Posted Thu, 01 Jan 2015 06:00:00 GMT by Portal Admin

With the database enabled, the key factor becomes the number of datasets that you're exporting. By default that's response time and short-term packet loss for all devices, plus sent/received bytes/sec for all interfaces. So if each of your devices had 16 interfaces, that would be 2000 * 2 + 2000 * 16 * 2, for a total of 68000 datasets.

For architectural reasons, performance degrades heavily with more than 20-40k datasets. We're working to increase this limit, but for now the best performance investment is reducing that number. A couple of hours spent narrowing the datasets to just those that you *really* want to report on has a greater impact than a million dollars of hardware.

Generally, though, the software is I/O-bound, particularly when using the database. And with a single machine, the bottleneck becomes contention rather than bandwidth. If physical space isn't a concern, it's therefore much more effective to get three lower-powered systems, running IM, IMDC and Flows separately, than a single high-powered one. SAS doesn't help nearly as much as avoiding having three processes constantly fighting over the position of the disk head.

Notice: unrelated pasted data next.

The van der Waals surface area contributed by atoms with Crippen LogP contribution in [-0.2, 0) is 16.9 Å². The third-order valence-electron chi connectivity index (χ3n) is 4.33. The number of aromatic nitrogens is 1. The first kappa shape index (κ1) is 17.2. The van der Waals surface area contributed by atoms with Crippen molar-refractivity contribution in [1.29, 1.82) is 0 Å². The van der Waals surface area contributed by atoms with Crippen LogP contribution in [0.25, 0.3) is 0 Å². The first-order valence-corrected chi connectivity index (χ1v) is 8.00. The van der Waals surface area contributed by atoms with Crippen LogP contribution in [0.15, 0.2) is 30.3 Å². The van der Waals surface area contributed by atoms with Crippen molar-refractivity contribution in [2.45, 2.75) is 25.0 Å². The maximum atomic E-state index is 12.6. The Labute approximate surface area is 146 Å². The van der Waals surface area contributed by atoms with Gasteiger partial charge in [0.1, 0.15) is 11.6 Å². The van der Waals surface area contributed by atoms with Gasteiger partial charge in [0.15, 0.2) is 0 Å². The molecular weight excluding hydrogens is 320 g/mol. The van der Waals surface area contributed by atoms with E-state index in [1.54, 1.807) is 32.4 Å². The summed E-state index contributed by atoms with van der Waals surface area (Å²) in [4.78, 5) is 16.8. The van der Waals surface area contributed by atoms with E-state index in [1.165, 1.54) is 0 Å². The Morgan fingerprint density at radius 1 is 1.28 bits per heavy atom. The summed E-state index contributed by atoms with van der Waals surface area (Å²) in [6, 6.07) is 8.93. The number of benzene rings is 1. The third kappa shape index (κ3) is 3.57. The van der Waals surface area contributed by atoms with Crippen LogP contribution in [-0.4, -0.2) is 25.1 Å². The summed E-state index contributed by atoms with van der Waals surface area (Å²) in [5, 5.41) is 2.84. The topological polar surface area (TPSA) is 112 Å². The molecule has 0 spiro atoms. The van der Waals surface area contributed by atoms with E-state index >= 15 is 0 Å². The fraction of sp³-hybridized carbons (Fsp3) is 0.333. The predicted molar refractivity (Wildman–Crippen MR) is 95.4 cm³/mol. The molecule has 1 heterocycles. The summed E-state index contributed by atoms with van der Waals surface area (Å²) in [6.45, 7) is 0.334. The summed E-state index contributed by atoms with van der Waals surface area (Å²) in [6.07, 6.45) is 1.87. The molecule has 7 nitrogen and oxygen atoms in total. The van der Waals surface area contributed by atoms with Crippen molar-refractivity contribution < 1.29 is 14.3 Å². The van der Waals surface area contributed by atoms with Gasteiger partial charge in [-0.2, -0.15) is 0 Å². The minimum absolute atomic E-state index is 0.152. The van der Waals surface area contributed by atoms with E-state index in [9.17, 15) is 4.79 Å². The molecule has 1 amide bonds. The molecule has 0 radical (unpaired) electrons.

Ideal setup on a budget would be three machines with the cheapest consumer-grade Core i7s and 4/8/8 GB of RAM for the IM, IMDC and Flows machines, respectively. If still under-budget, get an SSD for the IM machine and SATA RAID0 for the IMDC & Flows machines, with some money set aside to cover the fact that SSDs and consumer SATA drives tend to fail a lot faster than server-grade SAS.


System Requirements represent the high end of the hardware required to run InterMapper. More CPU, RAM are not likely to improve performance beyond that point. Disk storage requirements may continue to increase due to the data storage requirements; this is dependent on the data retention policies in use.

The upper limit on the number of devices which can be monitored on a single server is a function of a number of factors other than the total number of devices, including:

- the type of probe used to monitor the devices (ping/echo, SNMP, TCP, WMI, etc)

- the number of interfaces monitored using SNMP

- the polling frequency

- the data retention policies in use

- what other applications are running on the same server (including InterMapper Flows and InterMapper DataCenter)

At the upper limit, the bottleneck will normally be disk I/O.

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